Cops and Robbers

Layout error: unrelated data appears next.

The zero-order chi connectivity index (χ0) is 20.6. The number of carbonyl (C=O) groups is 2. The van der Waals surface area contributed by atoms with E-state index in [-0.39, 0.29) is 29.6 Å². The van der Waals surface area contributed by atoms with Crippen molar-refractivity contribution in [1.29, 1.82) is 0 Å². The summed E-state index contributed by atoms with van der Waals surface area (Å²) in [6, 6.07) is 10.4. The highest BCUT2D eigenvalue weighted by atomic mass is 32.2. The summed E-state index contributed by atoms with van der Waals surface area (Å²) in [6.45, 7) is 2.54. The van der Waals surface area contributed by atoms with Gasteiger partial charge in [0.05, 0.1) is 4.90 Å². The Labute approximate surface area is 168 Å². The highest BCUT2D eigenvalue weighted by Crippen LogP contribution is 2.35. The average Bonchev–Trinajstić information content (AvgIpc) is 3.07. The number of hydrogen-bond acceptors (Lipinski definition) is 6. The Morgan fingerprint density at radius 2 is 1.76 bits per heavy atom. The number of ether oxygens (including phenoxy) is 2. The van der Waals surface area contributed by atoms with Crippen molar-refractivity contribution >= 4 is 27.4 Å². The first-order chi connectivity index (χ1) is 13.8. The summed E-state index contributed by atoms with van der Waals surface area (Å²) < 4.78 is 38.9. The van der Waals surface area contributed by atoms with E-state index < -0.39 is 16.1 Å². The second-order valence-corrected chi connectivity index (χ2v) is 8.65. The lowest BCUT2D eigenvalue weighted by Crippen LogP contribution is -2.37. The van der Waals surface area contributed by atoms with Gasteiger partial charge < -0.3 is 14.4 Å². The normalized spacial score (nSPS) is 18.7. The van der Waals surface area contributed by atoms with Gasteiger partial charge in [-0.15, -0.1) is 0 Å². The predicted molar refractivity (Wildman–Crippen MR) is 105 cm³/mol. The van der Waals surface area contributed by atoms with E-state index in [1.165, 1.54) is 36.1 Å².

first_img2nd Barry Copestake (12) 38pts3rd Kevin Mcentee (8) 37ptsB Flight1st Gerry Hughes (22) 44pts2nd Peter Wallace (22) 42pts3rd Brian Cooper (25) 41pts Near Pins:  No 4 Jan Eriksen No 9 Kevin Mcentee No 12 Claude Harder No 16 J-P GasserWhen you read the title you probably back tracked to see if you had started reading a true crime novel, and some people might think that when they have finished.  The scribe, ever in search of the eye catching title, chose to highlight the performance of two society members who have chosen to apply their trade in the Irish Garda.Gerry Hughes (left) and Kevin Mcentee.The junior flight provided the man of the match in Ireland’s very own Gerry (C.I.D.) Hughes, as evidenced by his 44 point lashing on the field.  Gerry’s score overshadowed the fine effort of fellow Irishman Peter Wallace with 42 points, who has quickly recovered from having an angiogram removed from his leg at the local hospital.  Brian ‘Mini’ Cooper filled the flight a further shot back to end this stay with his taxi fair to the airport paid for.It should not be overlooked in a vain effort to support the above title that Irishman Kevin (detective inspector) Mcentee filled the bronze spot in the senior flight.  Barry ‘the boot’ Copestake emerged from a quiet spell to win the sliver on 38 points, as Scotland’s favorite son Mark Wood stood atop the flight with a solid 39 point return.Barry Copestake, Broadmore Bob, Billy Briton, Reg McKay and Liam McGuinness shared the 2’s pot.Monday, November 28, Royal Lakeside – StabelfordA Flight1st Conner Doyle (13) 38pts2nd Kevin Mcentee (8) 37ptsB Flight1st Liam McGuinness (16) 41pts2nd Colm Mullen (16) 34ptsThe scribe had one of is his greatest dreams come true as two of Lewiinski’s most popular players made the podium.  Ireland’s Liam McGuinness, whose 41 points was good for man of the match and top spot in B Flight, was followed up the podium steps (at last) by good friend and Fellow Irishman Colum Mullen on 34 points.  Mind you, it needed the aid of a count back verdict over the unlucky Jon White.The Irish contingent continued their assault on the podium in the flagship flight as Conner Doyle stood atop with 38 solid points, with ‘you know who’ from Co. Offaly filling out the flight to make it an Irish rout.Peter Hedenburgh, whose great, great, great uncle visited Ireland in 1672, carded the only ‘2’ of the day.Wednesday, November 30, Bangpra – StablefordA Flight1st Kevin Mcentee (8) 37pts2nd Patrick Kelly (+2) 35pts3rd Reg McKay (14) 34ptsB Flight1st Eddy Beilby (16) 42pts2nd Colum Mullen (16) 37pts3rd Maurice Swish (17) 35ptsThis midweek stint belonged to Eddy ‘the Eagle’ Beilby as he put a 42 point lashing on the gang.  Eddy was five shots clear of Colm (can I play in B Flight please) Mullen, and a further two ahead of Maurice Swish, of whom I can only guess his nationality.In the senior flight it was the never ending story as ‘guess who’ topped the flight with 38 points?  (I will have to stop being rude to Kevin, he is just playing to good).  Kevin’s haul was two shots clear of Patrick ‘plus 2 handicapper’ Kelly and yet another in front of ‘Buckie’ boy Reg McKay.  Alas for Patrick’s father, Peter, his acumen on the course did not translate to the score card, as Reg had the better of the count back.J-P Maffrey and Terry ‘red card’ Mangan split the 2’s pot.Friday, December 2, Mountain Shadow – StablefordA Flight1st Patrick Kelly (+2) 37pts2nd Reg McKay (14) 33pts3rd Peter Kelly (8) 33ptsB Flight1st Jim Elphick (25) 36pts2nd Lew Szigligeti (19) 35pts3rd Merle Humphreys (19) 33ptsIt was off to the always intriguing Mountain Shadow for the final game of the week for the lads and lasses.Plus two handicapper Patrick Kelly must have got it right as he stood alone as the only player to better his handicap on the day.  Patrick’s 37 points was good for the man of the match and senior flight honours.  Scotland’s very own Buckie boot boy Reg McKay split the Kelly father and son partnership as his back side score bettered Peter’s in the resulting count back.Jimmy ‘two shots’ Elphick was top dog in the junior flight with a rock solid even par round.  Jimmy’s total was one stroke better than Lew ‘the thunder from down under’ Szigligeti while Merle Humphreys on 33 points was left to tidy up the flight.Patrick Kelly, Terry Mangan, J-P Gasser and Colm Mullen shared the 2’s pot.Note:  Lewiinski’s is situated on Pattaya Land Soi 1, Beach Road Soi 13/3 near to Walking Street.  Anyone wishing to play with us just pop in and add your name to the list or call Colin on 089 826 0764.  Transport is provided. PSC golf from Lewiinski’s Golf SocietySunday, November 27, Green Valley – StablefordA Flight1st Mark Wood (10) 39ptslast_img read more